Upper Bench


The upper ridge on the right is where I had climbed up to.

It was time to return to camp. Rather than go back up around the upper edge of the basin, I just made a b-line straight back over to the shelf above Morat Lakes.  This resulted in lots more post-holing.

With the sun now fully out, it gave a new perspective back down into Morat Lakes.  I felt a connection here.




Back at camp, I took down my tent and threw up my little lightweight hammock.  I made a vein attempt to dry out my shoes and socks a bit while resting up and eating some lunch.


It was now about 11:30.  Time to start heading back to the car.  

The first big waterfall I had encountered on my way up was there to greet me again on the way down.  Again, with the sun up and illuminating the surrounding area, it appeared more spectacular than the night before.



Once out of the basin, the heat of the day really came on.  I think it was a good thing that I got such a late start on the trail the day before.  The air was much more cool and made for pleasant hiking.  No matter.  Onward, I went.


    

A rock trying to disguise itself as a cut of wood?


Scudder Lake lies just off the trail about half way between the basin and the trailhead.  


After a brief break at Scudder, I finished off the hike back.


And yet more flowers along the way.




I had been alone the whole way.  It wasn't until about a mile or two from the trailhead that I encountered another person.  A day hiker and his dog.  A few minutes later, another couple was heading up the trail.  They were geared up for a couple nights around Grandaddy and a couple more up in Four Lakes Basin.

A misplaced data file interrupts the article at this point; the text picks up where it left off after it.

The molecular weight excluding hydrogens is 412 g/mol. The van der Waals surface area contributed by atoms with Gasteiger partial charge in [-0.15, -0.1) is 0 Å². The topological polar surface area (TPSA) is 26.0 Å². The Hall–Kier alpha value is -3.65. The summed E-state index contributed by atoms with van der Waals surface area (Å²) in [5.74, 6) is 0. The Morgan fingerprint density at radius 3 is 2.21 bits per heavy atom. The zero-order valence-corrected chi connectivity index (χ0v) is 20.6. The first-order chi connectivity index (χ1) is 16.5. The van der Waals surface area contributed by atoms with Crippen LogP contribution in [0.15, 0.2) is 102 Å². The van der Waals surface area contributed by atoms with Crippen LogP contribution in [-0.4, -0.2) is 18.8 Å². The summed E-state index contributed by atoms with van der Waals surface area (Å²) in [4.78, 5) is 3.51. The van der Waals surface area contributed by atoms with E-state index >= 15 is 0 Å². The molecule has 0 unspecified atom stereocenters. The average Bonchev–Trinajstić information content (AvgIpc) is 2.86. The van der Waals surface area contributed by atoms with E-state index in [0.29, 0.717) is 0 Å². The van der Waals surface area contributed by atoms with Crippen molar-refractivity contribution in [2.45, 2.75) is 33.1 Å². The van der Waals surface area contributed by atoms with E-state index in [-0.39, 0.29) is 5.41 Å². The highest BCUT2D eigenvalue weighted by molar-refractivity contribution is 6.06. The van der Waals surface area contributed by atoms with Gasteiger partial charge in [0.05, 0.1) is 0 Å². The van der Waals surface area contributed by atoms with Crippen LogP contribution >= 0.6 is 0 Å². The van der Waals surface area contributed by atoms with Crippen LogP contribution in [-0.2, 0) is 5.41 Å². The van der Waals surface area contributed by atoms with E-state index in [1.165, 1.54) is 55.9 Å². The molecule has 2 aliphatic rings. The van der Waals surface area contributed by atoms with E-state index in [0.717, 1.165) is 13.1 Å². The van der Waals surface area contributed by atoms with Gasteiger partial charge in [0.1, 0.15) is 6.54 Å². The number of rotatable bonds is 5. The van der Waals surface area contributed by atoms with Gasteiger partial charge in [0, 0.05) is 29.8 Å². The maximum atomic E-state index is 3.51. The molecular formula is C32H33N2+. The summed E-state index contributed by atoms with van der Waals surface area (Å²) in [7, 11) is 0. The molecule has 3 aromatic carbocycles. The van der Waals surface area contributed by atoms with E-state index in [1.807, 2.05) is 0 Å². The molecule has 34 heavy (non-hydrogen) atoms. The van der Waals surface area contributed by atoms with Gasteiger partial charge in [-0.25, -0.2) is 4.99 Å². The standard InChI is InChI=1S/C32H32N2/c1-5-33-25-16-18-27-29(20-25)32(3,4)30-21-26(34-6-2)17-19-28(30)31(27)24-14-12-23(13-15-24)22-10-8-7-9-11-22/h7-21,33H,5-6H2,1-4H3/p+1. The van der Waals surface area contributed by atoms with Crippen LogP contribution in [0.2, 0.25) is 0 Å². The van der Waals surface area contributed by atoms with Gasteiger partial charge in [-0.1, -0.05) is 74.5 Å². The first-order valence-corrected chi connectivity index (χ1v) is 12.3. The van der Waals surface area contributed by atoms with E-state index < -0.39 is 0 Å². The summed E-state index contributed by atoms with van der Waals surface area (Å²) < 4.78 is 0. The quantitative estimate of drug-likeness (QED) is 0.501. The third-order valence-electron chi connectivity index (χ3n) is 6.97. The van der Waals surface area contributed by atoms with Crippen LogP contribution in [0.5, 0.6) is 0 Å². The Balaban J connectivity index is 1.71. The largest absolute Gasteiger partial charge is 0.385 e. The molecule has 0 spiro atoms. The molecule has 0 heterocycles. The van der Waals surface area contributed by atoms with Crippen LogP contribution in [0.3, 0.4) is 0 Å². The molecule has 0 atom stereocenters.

At last, I was back at my car where a cold drink awaited.  I thoroughly enjoyed the trip.  I felt fortunate to have experienced such a popular area in absolute and complete solitude.  

Route


Trailhead: Highline

Stats

Total Distance: 15 miles
Elevation Low: 9,950 feet
Elevation High: 11,600 feet

Final Thoughts

It was great to cross it off my list, but I'd love to see what the area looks like later in the season when it has a chance to green up more and when the lakes are all thawed out.   The summer crowds can have Jordan where all the good fishing is supposedly at.  I'd see myself coming back to Morat Lakes to camp on any return trips with the areas around Blue Lake and Faxon & Shaler Lake being alternatives later in the season. I'd also love to press further on up into Four Lakes Basin and up and over Rocky Sea Pass into the Rock Creek basin.

I took along a head net and some repellant expecting mosquitos to be bad.  I did not use either.  There must have still been too much snow and ice in the area because I was never bothered at all.

Video

1 comment:

  1. Nice, I camped at Blue Lake. Gorgeous area! Looks like quite a bit more snow than when I went about a month after you. Alicia @ www.girlonahike.com

    ReplyDelete

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About Will

Will Will lives at the footsteps of Utah's famed Wasatch Mountains. He enjoys hiking, camping, backpacking, sports, running, vegetable gardening, nature, food, photography, art, and spending time with his wife and kids.